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Google CEO warns ‘right to be forgotten’ could stifle innovation and empower repressive regimes

Larry Page, Google's co-founder and chief executive, speaks during the keynote presentation at Google I/O 2013 in San Francisco, Wednesday, May 15, 2013. (AP Photo/Jeff Chiu) Larry Page, Google’s co-founder and chief executive. (Jeff Chiu/ AP)

After agreeing to comply with a recent ruling that Internet users in the European Union have a “right to be forgotten,” Google’s chief executive Larry Page made some ominous predictions about the impact of the decision.

The ruling could damage the next generation of Internet start-ups and strengthen the hand of repressive governments inclined to restrict online communication, Page said in an interview with the Financial Times.

The decision by the European Court of Justice requires the search engine purge outdated or irrelevant personal information from search results upon user request, even if the information is legally available elsewhere.

Such removal requests must be balanced against the best interest of the public, according to the court. Information that is of scientific of historic value or related to public figures is subject to exception.

That means, for example, someone could ask for links to court records related to old debts since paid be removed from search results. That was the situation before the Luxembourg-based court when it made its decision earlier this month.

If Google is inundated by take-down requests, how will the company manage them? If Google removes a link to a video, do they have to remove it again if the video is re-published on another site? How far does Google have to go to comply with the ruling? The ruling will be implemented by European Union member states, which means interpretation and enforcement may vary.

To sort out the practical implications of the ruling, Google plans to set up a committee, largely composed of outside experts, to hold hearings in Europe and advise it on how to deal with its new privacy responsibilities. The Times reported Google is expected to announce plans on Friday.

“We’re a big company and we can respond to these kind of concerns and spend money on them and deal with them, it’s not a problem for us,” Page said. But, he added, this could have hurt Google when it was still “three people in a garage.”

Page argues the new privacy regime will make it hard for Internet start-ups, which face regulatory complexity. “As we regulate the internet, I think we’re not going to see the kind of innovation we’ve seen,” he told the Times.

Page also told the Times the ruling would encourage repressive regimes around the world to increase online censorship: “It will be used by other governments that aren’t as forward and progressive as Europe to do bad things. Other people are going to pile on, probably … for reasons most Europeans would find negative.”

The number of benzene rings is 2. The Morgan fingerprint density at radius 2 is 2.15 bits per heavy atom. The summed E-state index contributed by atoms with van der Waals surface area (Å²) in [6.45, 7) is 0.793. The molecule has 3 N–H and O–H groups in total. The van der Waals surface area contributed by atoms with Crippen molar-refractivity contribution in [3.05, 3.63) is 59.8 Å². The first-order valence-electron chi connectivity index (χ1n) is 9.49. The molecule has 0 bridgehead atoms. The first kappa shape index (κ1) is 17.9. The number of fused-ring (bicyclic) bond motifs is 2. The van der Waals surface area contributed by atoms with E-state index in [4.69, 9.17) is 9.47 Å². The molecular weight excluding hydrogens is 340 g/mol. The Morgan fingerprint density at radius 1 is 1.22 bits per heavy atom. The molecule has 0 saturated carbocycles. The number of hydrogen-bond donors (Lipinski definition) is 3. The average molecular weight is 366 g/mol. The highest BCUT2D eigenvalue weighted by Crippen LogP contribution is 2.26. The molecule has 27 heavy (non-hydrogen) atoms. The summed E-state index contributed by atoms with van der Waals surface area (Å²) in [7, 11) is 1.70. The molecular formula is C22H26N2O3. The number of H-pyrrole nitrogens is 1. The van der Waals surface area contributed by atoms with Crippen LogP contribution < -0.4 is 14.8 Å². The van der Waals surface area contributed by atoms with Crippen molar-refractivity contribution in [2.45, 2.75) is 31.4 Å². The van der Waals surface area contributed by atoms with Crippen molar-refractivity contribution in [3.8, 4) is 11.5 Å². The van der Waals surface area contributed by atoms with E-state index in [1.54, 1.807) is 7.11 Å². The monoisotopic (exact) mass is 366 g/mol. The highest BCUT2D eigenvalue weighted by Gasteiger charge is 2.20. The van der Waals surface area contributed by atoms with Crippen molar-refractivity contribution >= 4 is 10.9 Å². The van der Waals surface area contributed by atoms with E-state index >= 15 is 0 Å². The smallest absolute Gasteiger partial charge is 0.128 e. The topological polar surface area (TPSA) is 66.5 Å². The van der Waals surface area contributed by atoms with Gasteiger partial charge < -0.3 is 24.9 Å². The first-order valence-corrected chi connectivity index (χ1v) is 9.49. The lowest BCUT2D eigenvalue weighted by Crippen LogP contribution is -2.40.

Some are also concerned about freedom of speech in Europe. “This ruling opens the door to large scale private censorship in Europe,” James Waterworth of the CCIA, a tech company lobby group in Brussels, told the Times.

The decision lets Google determine the public’s best interest. That’s a moral dilemma for Google, whose decisions will affect how much Internet users know about the potentially unsavory past of people they hire, marry or move in with. Google might not think someone’s 10-year-old sex tape posted to a porn site is relevant, but that person’s fiancée might disagree.

It’s also a moral dilemma for the public, which may question whether a large corporation can be trusted to make such decisions.

Freedom of information advocates may be concerned that Internet users in one country have access to information that’s unavailable in another. As the Wall Street Journal noted, it’s unclear from the ruling whether Google will have to remove links in the complaining user’s country only, or everywhere.

Page told the Times he was caught off guard by the EU ruling and promised a new level of engagement in Europe over privacy issues. “I wish we’d been more involved in a real debate … in Europe,” he said. “That’s one of the things we’ve taken from this, that we’re starting the process of really going and talking to people.”

“We’re trying now to be more European and think about it maybe more from a European context,” Page said. “A very significant amount of time is going to be spent in Europe talking.”

On Friday Google posted a removal request form online. It requires users to submit their names and email addresses, links to the information in question and an explanation of why it should be removed.

“When evaluating your request, we will look at whether the results include outdated information about you, as well as whether there’s a public interest in the information—for example, information about financial scams, professional malpractice, criminal convictions, or public conduct of government officials,” the form says.

A scanned copy of a photo ID is also required because “Google often receives fraudulent removal requests from people impersonating others, trying to harm competitors, or improperly seeking to suppress legal information” the company explains. “To prevent this kind of abuse, we need to verify identity.”

Google notes that it will be “working with data protection authorities” to improve the form which it described as an “initial effort.” It did not say how long it will take to process requests.

Related Content:

STORY: Does a British pedophile deserve the ‘right to be forgotten’ by Google?

Gail Sullivan covers business for the Morning Mix blog.



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